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A Harlot's Progress

A Harlot's Progress (also known as The Harlot's Progress) is a series of six paintings (1731, now destroyed) and engravings (1732) by the English artist William Hogarth. The series shows the story of a young woman, M. (Moll or Mary) Hackabout, who arrives in London from the country and becomes a prostitute. The series was developed from the third image: having painted a prostitute in her boudoir in a garret on Drury Lane, Hogarth struck upon the idea of creating scenes from her earlier and later life. The title and rich allegory are reminiscent of John Bunyan's Pilgrim's Progress.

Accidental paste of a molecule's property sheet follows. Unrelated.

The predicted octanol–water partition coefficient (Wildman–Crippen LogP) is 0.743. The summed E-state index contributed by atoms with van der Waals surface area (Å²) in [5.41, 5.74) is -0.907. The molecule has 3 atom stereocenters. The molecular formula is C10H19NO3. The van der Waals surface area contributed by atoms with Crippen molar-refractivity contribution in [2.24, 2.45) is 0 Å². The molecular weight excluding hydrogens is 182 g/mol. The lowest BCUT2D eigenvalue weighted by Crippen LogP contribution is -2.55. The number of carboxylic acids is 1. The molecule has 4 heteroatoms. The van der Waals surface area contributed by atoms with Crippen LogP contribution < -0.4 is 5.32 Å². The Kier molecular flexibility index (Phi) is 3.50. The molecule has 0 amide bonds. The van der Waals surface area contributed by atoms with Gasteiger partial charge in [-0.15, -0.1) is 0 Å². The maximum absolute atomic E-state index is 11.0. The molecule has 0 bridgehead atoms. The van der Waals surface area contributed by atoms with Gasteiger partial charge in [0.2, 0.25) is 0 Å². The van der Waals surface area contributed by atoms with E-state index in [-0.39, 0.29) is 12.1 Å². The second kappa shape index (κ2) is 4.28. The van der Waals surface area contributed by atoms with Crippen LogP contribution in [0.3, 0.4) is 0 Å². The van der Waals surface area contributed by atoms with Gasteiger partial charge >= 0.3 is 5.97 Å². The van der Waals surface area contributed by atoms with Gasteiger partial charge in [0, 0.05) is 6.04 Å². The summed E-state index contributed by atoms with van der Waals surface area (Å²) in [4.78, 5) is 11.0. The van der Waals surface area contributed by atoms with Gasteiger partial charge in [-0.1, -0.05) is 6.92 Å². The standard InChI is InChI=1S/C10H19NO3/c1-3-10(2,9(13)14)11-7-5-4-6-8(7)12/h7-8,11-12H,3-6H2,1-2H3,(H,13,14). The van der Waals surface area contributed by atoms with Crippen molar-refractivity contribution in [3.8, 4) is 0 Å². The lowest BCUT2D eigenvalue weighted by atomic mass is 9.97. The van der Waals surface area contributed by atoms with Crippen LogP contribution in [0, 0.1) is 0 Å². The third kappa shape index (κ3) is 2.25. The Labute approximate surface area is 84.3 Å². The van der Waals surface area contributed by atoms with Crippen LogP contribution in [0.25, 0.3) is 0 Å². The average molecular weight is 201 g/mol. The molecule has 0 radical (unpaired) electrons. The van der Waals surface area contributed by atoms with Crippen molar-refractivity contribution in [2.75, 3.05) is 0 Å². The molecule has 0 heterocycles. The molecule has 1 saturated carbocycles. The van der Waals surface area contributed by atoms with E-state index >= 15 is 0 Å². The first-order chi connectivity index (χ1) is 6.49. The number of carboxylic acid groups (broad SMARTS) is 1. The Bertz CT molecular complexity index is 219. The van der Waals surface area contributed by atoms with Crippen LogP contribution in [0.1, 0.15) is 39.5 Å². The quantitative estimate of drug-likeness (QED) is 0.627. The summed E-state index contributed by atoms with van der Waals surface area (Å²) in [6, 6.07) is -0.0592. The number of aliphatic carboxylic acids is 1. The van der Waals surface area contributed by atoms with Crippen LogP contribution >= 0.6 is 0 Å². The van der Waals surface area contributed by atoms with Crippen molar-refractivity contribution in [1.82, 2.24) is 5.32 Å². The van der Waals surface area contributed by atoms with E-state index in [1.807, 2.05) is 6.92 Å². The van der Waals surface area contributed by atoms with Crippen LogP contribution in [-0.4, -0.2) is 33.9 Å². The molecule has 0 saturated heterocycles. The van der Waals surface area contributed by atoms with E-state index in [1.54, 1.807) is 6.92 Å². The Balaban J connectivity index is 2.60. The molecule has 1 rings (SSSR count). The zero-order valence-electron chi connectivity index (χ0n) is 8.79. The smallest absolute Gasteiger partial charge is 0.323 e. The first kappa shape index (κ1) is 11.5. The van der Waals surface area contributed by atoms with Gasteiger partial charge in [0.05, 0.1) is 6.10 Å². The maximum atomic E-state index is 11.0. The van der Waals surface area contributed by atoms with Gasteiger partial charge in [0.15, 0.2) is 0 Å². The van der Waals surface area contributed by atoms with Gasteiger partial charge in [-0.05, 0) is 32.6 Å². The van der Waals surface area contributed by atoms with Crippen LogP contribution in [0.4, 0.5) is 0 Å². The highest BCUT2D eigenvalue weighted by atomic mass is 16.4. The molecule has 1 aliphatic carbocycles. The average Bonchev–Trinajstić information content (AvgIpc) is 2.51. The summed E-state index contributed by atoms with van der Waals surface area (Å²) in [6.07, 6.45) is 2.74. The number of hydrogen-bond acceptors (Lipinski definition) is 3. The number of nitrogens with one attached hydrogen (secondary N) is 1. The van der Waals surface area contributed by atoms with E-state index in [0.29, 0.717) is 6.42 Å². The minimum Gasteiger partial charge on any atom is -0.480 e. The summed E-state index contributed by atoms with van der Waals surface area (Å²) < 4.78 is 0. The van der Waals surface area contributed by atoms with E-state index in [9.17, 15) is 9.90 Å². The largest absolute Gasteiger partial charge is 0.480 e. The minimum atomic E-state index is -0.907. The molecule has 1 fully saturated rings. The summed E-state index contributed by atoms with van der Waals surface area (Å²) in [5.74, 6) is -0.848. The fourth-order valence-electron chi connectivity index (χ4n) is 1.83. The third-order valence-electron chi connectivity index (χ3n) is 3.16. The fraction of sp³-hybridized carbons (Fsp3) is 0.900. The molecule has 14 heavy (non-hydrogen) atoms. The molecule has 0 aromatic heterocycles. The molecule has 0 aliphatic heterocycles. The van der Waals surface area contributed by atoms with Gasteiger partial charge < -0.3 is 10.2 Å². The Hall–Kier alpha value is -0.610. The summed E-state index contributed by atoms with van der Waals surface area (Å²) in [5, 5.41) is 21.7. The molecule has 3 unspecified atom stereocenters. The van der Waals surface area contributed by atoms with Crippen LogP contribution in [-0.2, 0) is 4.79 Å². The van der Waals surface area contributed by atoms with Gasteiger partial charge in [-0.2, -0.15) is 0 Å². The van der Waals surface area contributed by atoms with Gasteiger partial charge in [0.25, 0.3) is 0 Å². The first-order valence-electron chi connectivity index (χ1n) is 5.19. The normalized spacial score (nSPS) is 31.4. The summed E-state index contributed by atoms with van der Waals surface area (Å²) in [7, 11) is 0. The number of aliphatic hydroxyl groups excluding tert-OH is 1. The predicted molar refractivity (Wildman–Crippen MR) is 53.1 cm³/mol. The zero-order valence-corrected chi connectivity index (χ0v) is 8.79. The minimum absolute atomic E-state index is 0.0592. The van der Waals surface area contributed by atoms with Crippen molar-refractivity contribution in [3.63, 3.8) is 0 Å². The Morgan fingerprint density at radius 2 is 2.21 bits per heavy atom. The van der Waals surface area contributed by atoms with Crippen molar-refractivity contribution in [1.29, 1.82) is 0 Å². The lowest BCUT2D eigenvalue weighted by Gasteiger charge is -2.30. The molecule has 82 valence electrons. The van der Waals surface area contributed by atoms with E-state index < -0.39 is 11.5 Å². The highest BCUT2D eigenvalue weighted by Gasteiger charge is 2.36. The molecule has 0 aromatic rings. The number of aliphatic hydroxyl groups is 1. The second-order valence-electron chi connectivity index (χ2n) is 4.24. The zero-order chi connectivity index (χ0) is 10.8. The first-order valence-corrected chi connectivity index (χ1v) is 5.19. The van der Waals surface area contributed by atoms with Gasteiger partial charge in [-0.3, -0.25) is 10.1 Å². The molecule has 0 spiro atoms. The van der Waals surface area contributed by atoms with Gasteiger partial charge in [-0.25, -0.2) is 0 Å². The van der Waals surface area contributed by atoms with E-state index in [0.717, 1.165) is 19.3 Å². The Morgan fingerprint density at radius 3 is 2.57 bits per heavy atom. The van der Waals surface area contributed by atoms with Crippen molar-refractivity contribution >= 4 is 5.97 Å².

AHarlot's Progress, Plate 1 [Her arrival in London]
1731
1731
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1782
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1782

New York Public Library Collections

The objects in this archive placed to the public domain by New York Public Library in 2016. The New York Public Library has been an essential provider of free books, information, ideas, and education for all New Yorkers for more than 100 years. Founded in 1895, NYPL is the nation’s largest public library system, featuring a unique combination of 88 neighborhood branches and four scholarly research centers, bringing together an extraordinary richness of resources and opportunities available to all.
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